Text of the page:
By Pastor Charlie Parish
“It is easy to get crowds together for what are called higher life or consecration meetings. Anyone knows that who has watched human nature and read descriptions of American camp meetings and studied the curious phenomena of the religious affections. Sensational and exciting addresses by strange preachers or by women, loudly singings, hot rooms, crowded tents, the constant sight of strong semi religious feelings in the faces of all around you for several days, late hours, long contracted meetings, public profession of experience; all this kind of thing is very interesting and at times seems to do good. But is the good real, deeply rooted, solid, lasting?” -J.C. Ryle
In the preface of his book Holiness, Ryle immediately addresses the issue at hand and the problem that prompted his writing the book. When I read the words quoted above, it was as if a veil was lifted, and great concern began to set in my soul. J.C Ryle was a 19th century author who lived in the United Kingdom, but his timeless words still speak volumes to the predominant state of the 21st century church in America.
How amazing and heart breaking it is that his words still ring true in our evangelical society. We live in a day and age where churches seem to be more and more concerned with drawing that crowd that Ryle speaks of. It is quite easy to draw a crowd in the ministry when pragmatism is the wind that blows our sail of ministry rather than Christ.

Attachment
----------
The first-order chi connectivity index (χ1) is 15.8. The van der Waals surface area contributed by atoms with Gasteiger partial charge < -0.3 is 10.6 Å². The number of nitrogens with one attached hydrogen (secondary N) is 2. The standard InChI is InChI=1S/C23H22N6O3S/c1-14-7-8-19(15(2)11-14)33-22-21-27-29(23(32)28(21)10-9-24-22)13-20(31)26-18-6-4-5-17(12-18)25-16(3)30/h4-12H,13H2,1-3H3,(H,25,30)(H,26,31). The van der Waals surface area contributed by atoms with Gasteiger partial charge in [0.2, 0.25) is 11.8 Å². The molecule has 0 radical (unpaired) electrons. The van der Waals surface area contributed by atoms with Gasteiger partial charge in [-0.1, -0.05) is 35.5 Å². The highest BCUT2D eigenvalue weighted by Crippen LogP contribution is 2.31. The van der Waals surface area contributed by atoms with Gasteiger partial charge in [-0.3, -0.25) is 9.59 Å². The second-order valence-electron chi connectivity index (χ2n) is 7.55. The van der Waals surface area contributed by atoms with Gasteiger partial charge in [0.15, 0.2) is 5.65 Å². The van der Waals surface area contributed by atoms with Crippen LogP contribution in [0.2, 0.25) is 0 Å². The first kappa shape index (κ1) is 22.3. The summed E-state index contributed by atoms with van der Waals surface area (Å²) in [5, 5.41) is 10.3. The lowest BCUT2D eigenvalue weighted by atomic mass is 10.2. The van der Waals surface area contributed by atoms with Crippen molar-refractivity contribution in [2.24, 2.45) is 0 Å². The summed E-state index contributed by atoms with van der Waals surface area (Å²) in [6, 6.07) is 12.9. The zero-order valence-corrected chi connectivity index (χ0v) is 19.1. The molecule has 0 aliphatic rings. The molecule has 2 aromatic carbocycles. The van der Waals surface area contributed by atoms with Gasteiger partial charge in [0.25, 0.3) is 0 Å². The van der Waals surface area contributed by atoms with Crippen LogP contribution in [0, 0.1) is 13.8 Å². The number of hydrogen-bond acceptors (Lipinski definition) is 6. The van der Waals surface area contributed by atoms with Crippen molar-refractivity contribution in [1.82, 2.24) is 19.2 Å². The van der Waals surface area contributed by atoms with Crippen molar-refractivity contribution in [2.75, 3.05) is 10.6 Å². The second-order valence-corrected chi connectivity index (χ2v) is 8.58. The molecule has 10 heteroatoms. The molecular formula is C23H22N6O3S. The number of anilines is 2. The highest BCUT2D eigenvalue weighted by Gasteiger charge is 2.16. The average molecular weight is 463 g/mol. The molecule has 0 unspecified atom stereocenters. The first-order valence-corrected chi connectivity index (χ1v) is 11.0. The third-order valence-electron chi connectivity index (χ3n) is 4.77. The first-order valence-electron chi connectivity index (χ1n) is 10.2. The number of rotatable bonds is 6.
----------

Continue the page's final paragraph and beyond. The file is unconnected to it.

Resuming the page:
Ryle spoke to some of the “attractions” of his day. Sensational addresses that are more entertaining than Gospel saturated. Services geared towards feelings that target playing on an emotional response rather than a genuine work of God. Loud music that draws a crowd, but speaks little to the hearts of man about the praise of our Lord. The frightening thing about the pragmatic ministry tactics of Ryle’s day is that it could easily be a description of many churches in our own day.
Ryle said that all of these things seem to be good. But his following question prompts his readers to dig deeper.
“But is the good real, deeply rooted, solid, lasting?”
Ryle goes on to expound upon his proposed question. For those people who are attending a church for attractional reasons, are they growing in Holiness? As Ryle put it, could they enjoy a Sunday service that was simply focused on the means of grace and the scriptures without all of the added excitement?
Ryle closes out his preface with a call for us not to read his book with a judgmental heart towards others, but rather out of a heart of charity as areas of deep repentance may indeed be called for in our own lives.
The preface set the ground work for going deeper into this book. Ryle’s opening dilemma that he presented should prompt us as readers to ask questions of our own motivations for worship. Are we attending church in order to get something for ourselves, or with a heart to give praise back to God? Do we judge a church by how well we have been entertained and served each week, or by how high the name of Christ was lifted up?